The success and future of the Pride of Westfield
Assistant Copy Editor
February 6, 2022
The Pride of Westfield, Westfield’s band and guard, ended 2021 with great success, going as far as performing at Lucas Oil Stadium, and they hope to continue setting remarkable achievements this year.
With two State Championships and five state finalist groups, the Pride of Westfield has seen great accomplishments. However, this once seemed out of reach to the students in the program. AJ Lambert (11), who is involved in winter percussion, recalls his initial feelings.
“When I think back to my first year from the program, it seems unfathomable that we’d made such significant competitive strides,” Lambert said.
Even so, Fine Arts teacher Mr. Andrew Muth has quickly changed this narrative and instilled confidence into his students. Section leader and horn captain Anna Graber (11) recounts the students’ growth.
“I think we have grown pretty confident since Muth first came to the program,” Graber said. “I don’t think we quite expected to win state last winter, but… after the winter’s success and all the hard work we put in this fall season, we all were confident in our ability to win.”
Additionally, healthy challenges keep the members on their toes. Students particularly note Mr. Muth for pushing them to their fullest potential as their driving motivation.
“[Mr. Muth] kept us going in the right direction and kept us working, but all for a good cause,” Caleb McConkey (10) said.
But leadership has been uptaken by the students as well. And this leadership in various places, combined with the safe and familiar environment, has paved a path for success this year. McConkey expressed his gratitude for his leaders.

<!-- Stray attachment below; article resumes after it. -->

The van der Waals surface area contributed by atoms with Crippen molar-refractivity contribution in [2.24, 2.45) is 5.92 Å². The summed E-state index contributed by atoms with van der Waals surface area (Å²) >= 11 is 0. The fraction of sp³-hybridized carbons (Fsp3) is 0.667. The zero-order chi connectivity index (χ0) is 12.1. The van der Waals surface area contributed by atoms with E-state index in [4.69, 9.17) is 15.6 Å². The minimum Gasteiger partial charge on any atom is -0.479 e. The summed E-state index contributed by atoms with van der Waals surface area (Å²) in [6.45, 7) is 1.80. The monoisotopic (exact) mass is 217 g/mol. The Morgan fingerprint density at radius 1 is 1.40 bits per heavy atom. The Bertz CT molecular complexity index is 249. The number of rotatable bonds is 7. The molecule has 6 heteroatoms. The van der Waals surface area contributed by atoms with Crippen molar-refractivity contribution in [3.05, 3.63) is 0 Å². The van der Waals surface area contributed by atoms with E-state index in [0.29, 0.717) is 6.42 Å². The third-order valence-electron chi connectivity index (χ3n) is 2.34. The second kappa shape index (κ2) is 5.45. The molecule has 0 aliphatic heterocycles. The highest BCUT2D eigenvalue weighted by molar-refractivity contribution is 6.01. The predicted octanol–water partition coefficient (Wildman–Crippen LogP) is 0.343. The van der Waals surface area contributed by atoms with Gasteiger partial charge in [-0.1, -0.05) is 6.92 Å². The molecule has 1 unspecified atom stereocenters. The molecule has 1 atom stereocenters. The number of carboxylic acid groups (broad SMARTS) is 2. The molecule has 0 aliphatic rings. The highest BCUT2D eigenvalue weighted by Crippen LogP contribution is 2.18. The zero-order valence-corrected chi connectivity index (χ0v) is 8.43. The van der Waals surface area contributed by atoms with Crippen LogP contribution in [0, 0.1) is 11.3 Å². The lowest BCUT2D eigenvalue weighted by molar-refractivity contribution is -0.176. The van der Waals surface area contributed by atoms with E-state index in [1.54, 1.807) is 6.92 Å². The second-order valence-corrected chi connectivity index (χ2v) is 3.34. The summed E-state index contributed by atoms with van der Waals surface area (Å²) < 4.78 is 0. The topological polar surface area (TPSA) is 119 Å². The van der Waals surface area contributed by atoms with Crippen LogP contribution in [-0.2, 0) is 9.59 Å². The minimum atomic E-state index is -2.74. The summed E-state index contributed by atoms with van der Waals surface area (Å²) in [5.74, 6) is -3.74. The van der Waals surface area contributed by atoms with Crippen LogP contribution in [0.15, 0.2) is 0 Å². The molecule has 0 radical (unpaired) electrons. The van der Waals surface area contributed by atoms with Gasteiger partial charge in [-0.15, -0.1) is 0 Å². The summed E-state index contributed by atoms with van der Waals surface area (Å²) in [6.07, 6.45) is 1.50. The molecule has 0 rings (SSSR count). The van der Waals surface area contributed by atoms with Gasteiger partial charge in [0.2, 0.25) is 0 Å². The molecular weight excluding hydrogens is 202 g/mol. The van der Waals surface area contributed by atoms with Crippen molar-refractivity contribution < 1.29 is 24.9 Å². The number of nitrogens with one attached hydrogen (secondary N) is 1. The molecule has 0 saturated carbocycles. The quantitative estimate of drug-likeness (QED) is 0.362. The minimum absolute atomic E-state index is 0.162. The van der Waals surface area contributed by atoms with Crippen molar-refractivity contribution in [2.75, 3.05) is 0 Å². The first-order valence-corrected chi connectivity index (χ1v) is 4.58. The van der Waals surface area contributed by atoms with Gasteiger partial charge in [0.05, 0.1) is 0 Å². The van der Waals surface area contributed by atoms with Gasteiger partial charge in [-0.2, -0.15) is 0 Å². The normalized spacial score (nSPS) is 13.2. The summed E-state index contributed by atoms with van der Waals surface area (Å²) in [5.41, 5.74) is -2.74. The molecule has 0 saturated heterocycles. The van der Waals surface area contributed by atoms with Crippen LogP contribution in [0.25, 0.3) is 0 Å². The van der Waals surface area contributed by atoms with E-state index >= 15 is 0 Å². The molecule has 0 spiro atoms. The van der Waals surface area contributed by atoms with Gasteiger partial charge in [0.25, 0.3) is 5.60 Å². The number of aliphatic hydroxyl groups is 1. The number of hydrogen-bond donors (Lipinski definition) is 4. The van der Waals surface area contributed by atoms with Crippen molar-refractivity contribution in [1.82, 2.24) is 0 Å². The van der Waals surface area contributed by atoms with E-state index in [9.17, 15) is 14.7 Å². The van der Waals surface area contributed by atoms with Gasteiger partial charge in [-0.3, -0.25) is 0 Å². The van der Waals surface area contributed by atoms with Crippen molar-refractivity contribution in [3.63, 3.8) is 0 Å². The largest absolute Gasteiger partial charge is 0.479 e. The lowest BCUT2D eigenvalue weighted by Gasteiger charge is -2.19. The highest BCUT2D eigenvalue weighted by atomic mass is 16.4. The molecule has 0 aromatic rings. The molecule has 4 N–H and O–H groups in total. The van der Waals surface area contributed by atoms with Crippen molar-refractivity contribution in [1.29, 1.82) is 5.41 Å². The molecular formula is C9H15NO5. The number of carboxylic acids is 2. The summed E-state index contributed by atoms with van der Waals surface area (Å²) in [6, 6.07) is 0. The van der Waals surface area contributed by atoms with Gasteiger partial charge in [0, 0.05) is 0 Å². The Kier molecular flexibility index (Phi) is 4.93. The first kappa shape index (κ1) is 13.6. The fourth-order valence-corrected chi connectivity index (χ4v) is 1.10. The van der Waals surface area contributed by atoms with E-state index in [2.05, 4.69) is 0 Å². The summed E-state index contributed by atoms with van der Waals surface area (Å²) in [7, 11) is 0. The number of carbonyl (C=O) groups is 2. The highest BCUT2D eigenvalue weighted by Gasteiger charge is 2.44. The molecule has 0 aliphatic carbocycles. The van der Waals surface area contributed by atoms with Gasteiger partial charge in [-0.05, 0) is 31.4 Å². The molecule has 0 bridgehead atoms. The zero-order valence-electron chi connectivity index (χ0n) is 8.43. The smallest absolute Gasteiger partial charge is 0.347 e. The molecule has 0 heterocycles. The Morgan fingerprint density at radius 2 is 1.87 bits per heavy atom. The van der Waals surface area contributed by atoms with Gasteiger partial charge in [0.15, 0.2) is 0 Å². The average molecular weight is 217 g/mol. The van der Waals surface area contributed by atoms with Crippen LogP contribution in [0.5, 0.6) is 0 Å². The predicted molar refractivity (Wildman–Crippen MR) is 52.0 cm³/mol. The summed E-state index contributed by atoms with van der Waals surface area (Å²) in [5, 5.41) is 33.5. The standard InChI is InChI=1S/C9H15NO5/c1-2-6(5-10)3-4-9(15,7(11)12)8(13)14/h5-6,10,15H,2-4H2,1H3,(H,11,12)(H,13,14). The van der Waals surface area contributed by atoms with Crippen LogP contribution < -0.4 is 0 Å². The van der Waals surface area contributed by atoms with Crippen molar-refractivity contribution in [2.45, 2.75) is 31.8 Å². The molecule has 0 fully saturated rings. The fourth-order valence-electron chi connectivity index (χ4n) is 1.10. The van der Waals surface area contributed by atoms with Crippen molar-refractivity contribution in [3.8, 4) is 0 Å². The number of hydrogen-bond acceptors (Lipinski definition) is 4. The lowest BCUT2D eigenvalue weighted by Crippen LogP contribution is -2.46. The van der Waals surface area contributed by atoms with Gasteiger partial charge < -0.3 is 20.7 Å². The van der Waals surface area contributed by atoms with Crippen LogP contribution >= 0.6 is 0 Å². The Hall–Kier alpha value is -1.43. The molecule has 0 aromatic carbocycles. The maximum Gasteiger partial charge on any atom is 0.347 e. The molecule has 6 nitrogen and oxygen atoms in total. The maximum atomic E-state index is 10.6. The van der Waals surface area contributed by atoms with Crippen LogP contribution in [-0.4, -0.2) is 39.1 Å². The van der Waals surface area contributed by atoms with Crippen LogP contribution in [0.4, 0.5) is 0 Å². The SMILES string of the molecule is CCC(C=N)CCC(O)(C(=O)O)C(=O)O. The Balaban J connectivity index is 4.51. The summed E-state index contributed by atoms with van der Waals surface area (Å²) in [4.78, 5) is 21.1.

“Bree Clark and Chase Davis… were my section leaders last year that taught me to march and taught me well,” McConkey said. “They are good leaders and the best friends.”
The competitions themselves are extensive and filled with passionate performances. The schedule is very rigid, and students must scramble to get into position. Just this positioning takes a lot of hard work and dedication to make things flow. Drum major Rebecca Rust (11) describes the rush during competitions.
“You’ll only get so many minutes in visual warmup, so many minutes to transit, etc.,” Rust said. “You’ll also have a time limit on the field, so we have to make sure we’re [being] efficient getting on and off the football field.”
As for the upcoming season, Westfield bands and guards want to take the next big step, Graber explains.
“We are planning on competing at Winter Guard International this spring and at Bands of America this fall,” Graber said. “It would be really awesome if we did [well] at these events because of the big stage and all the attention it would bring to the program.”
With that said, visualizing success can only go so far. Rust describes the action it will take to get there.
“The graduating members from last year and the upperclassmen from this year have truly solidified choosing excellence within this program,” Rust said. “We hope to hand that way of thinking to the future band members that will carry on this program farther than we ever could.”
The Pride of Westfield wants its legacy to live on. The students and teachers know what they have is special.
“It’s just a big family,” McConkey said. “Everyone knows each other and [gets] along.”